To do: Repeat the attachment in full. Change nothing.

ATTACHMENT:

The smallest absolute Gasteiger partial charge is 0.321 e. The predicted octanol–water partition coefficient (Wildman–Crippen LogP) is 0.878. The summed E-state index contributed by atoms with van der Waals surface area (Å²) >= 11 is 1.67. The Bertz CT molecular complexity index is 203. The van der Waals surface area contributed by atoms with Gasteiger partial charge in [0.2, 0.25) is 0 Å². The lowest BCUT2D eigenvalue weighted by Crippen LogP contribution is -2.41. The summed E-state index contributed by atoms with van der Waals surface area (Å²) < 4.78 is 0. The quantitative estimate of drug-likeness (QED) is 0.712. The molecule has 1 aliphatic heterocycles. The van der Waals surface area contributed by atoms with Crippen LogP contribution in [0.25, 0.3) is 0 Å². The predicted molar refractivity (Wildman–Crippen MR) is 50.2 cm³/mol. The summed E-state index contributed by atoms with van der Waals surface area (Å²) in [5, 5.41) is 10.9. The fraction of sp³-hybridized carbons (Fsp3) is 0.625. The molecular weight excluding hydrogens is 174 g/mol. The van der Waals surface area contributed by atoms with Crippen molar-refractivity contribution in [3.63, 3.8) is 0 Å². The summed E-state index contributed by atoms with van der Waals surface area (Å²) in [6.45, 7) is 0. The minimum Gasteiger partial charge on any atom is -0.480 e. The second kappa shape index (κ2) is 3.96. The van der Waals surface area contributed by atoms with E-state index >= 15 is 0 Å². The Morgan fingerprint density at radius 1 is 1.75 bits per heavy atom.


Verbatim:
The smallest absolute Gasteiger partial charge is 0.321 e. The predicted octanol–water partition coefficient (Wildman–Crippen LogP) is 0.878. The summed E-state index contributed by atoms with van der Waals surface area (Å²) >= 11 is 1.67. The Bertz CT molecular complexity index is 203. The van der Waals surface area contributed by atoms with Gasteiger partial charge in [0.2, 0.25) is 0 Å². The lowest BCUT2D eigenvalue weighted by Crippen LogP contribution is -2.41. The summed E-state index contributed by atoms with van der Waals surface area (Å²) < 4.78 is 0. The quantitative estimate of drug-likeness (QED) is 0.712. The molecule has 1 aliphatic heterocycles. The van der Waals surface area contributed by atoms with Crippen LogP contribution in [0.25, 0.3) is 0 Å². The predicted molar refractivity (Wildman–Crippen MR) is 50.2 cm³/mol. The summed E-state index contributed by atoms with van der Waals surface area (Å²) in [5, 5.41) is 10.9. The fraction of sp³-hybridized carbons (Fsp3) is 0.625. The molecular weight excluding hydrogens is 174 g/mol. The van der Waals surface area contributed by atoms with Crippen molar-refractivity contribution in [3.63, 3.8) is 0 Å². The summed E-state index contributed by atoms with van der Waals surface area (Å²) in [6.45, 7) is 0. The minimum Gasteiger partial charge on any atom is -0.480 e. The second kappa shape index (κ2) is 3.96. The van der Waals surface area contributed by atoms with E-state index >= 15 is 0 Å². The Morgan fingerprint density at radius 1 is 1.75 bits per heavy atom.